1 James Dimon
No other banking leader has emerged from the financial crisis with as much authority, or respect, as JPMorgan Chase CEO Jamie Dimon.
No other banking leader has emerged from the financial crisis with as much authority, or respect, as JPMorgan Chase CEO Jamie Dimon. Under his leadership, JPMorgan has vaulted to near the top of almost every global investment banking ranking. For 2009 its revenue and profits appear headed toward record numbers.
Known for inspiring fierce loyalty among his subordinates and having a passion for detail, Dimon must now contend with a changed financial landscape, a swelling array of competitors (even Goldman Sachs is now a “bank”) and greater government intrusion into the everyday business of finance. And though only 53, he must ensure his legacy by providing for a strong successor.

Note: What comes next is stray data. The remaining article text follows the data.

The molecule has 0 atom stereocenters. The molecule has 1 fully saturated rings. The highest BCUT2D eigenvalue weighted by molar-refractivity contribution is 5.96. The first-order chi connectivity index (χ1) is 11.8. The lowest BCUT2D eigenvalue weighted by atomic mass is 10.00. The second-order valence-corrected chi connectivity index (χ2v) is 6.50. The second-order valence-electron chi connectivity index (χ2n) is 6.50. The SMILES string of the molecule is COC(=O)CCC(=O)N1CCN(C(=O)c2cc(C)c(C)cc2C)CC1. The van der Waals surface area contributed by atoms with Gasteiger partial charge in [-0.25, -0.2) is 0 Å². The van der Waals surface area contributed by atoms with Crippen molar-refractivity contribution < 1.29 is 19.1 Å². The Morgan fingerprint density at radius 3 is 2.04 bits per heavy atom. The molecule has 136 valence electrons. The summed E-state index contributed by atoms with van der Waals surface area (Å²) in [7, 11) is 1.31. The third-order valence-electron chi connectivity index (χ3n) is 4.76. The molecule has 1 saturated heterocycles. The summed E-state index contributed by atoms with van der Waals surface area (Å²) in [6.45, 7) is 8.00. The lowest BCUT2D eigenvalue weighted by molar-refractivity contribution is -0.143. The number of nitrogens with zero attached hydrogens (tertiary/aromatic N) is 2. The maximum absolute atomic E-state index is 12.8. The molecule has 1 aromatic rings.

He has begun by naming Jes Staley (see No. 11), formerly chief of the bank’s asset management arm, head of Morgan’s investment bank and by grooming a generation of 40-something leaders, including newly named asset management boss Mary Erdoes and CFO Mike Cavanagh.